Despite being a power pitch, Pittsburgh Pirates pitcher Chad Kuhl had a lot of problems with his fastball during the 2020 season.
For a lot of reasons, the 2020 MLB season was an unforgettable one. Msot of these reasons, however, were negative ones. For one member of the Pittsburgh Pirates pitching staff the 2020 season was an unforgettable one for a memorable reason. This pitcher is righty Chad Kuhl.
When Kuhl made his first appearance of the season on July 27th, it was the first time he had toed the rubber in a MLB game in over two calendar years. After missing most of the 2018 season and all of the 2019 season due to Tommy John Surgery, the Pittsburgh Pirates and Kuhl were both thrilled he was back on the mound.
Kuhl went on to pitch in 11 games for the Pittsburgh Pirates in 2020, with nine of them being starts. Kuhl logged 46.1 innings and posted a 4.27 ERA, 5.48 FIP and a 5.10 DRA. While his 22.3% strikout rate was a new career high, his 14.2% walk rate and 1.55 HR/9 were both career highs and both were numbers, especially the walk rate, that need to come down substantially in 2021.
Even though Kuhl issued too many walks and his FIP and DRA were not pretty, he did a good job of run prevention in 2020 as evident by his 4.27 ERA. Most importantly, he got on a MLB mound and stayed healthy.
As was the case for Kuhl pre-injury in 2017 and 2018, he possessed a power fastball in 2020. His fastball velocity sat in the 63rd percentile of baseball, checking in at an average of 93.9 MPH. On the surface this sounds like a great pitch for Kuhl. However, that was not the case in 2020. In fact, Kuhl had a major fastball problem this past season.
Opposing batters slugged .667 off of Kuhl’s fastball in 2020. Overall, opposing batters were 18-for-63 with four doubles off of his fastball. Six of the eight home runs he allowed came off the fastball. The pitch also generated a whiff rate of just 8.3%.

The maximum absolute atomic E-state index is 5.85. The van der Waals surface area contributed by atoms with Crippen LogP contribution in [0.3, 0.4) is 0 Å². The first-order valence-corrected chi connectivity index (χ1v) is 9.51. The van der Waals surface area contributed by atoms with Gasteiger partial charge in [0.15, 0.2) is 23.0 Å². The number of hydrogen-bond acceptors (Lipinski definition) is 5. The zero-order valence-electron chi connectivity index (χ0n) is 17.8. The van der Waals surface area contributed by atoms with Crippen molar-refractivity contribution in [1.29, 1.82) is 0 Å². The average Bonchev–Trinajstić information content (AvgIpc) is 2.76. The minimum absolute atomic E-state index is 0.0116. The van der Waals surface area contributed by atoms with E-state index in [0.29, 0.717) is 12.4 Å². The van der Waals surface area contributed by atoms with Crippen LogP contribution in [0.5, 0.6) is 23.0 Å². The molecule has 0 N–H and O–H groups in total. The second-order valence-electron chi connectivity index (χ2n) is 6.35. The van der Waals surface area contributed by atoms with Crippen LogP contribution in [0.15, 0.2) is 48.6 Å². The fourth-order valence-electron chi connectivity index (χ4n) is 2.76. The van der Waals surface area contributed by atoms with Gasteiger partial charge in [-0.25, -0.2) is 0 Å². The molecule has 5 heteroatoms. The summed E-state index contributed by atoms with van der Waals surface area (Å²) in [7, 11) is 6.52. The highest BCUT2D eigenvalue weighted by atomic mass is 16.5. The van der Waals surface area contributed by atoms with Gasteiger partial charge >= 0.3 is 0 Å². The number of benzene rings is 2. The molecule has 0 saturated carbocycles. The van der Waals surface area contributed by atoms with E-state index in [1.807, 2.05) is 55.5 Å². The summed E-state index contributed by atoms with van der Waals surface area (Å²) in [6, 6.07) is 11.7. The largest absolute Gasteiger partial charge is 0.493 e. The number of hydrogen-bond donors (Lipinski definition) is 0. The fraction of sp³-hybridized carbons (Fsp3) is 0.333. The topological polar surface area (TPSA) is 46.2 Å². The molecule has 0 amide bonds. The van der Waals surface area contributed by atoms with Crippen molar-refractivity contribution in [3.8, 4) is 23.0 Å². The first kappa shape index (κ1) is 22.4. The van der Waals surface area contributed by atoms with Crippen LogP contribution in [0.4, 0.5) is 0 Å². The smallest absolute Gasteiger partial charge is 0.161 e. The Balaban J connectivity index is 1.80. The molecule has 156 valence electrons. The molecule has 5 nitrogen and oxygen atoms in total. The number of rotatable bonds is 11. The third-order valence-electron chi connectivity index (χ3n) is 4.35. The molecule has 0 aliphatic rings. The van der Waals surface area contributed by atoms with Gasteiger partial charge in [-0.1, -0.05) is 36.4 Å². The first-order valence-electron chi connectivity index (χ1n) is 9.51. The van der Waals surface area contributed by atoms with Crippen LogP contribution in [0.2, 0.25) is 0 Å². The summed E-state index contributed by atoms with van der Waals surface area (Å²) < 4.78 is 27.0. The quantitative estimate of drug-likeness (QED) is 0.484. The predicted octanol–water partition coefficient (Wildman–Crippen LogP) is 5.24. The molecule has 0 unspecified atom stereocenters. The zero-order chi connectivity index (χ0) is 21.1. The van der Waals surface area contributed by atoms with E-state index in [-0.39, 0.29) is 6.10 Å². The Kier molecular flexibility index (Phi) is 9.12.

Struggling with his power fastball is not anything new ofr Kuhl, either. In 2018 opposing batters slugged .600 off the pitch, and they slugged .531 off the pitch in 2017. So, clearly, despite the high velocity of the pitch it is a pitch that has long given Kuhl problems.
While Kuhl’s fastball caused problems in 2020, this was not the case for his slider or change up. Opposing batters hit just .194 with a .254 slugging percentage off of his slider. It limited opposing batters to an average exit velocity of just 86.8 MPH, which is 3 MPH below the league average exit velocity, and it generated a 39.7% whiff rate.
This came on the heels of the pitch having a .295 slugging percentage against it, 85.1 MPH exit velocity and a 41.1% whiff rate in 2018. In 2017, his slider saw opposing batters slug .265 off the pitch, to go with a 86.6 MPH exit velocity and a 42.5% whiff rate.
As for Kuhl’s curveball, the pitch ranked in the 80th percentile in baseball in spin rate in 2020. Throwing the pitch 4% more than he did in 2018 and 11% more than he did in 2017, opposing batters were just 2-for-28 off the pitch this past season to go with a 38.5% whiff rate.
When looking at Kuhl’s pitch breakdown, depsite his sturggles with the fastball, it is still the pitch he has thrown most. It was thrown 43.7% of the time in 2020, 58.7% of the time in 2018 and 64.1% of the time in 2017. It would appear that chaning up pitch usage could be a positive for Kuhl.
2020 saw Kuhl’s slider and curveball usage both hit all-time highs. He threw his slider 34.5% of the time and his curveball 17.6% of the time. This came after throwing the pitches at 19.8% and 13.1% rates in 2018, and 19.8% and just a 6.3% rate in 2017.
Moving forward, Kuhl should look to throw his fastball a bit less. While he needs to imrpove his contorl of the pitch and the quality of strikes he throw with it, with his slider and curveball being the far superior pitches, he should look to throw them more often in 2021 and beyond.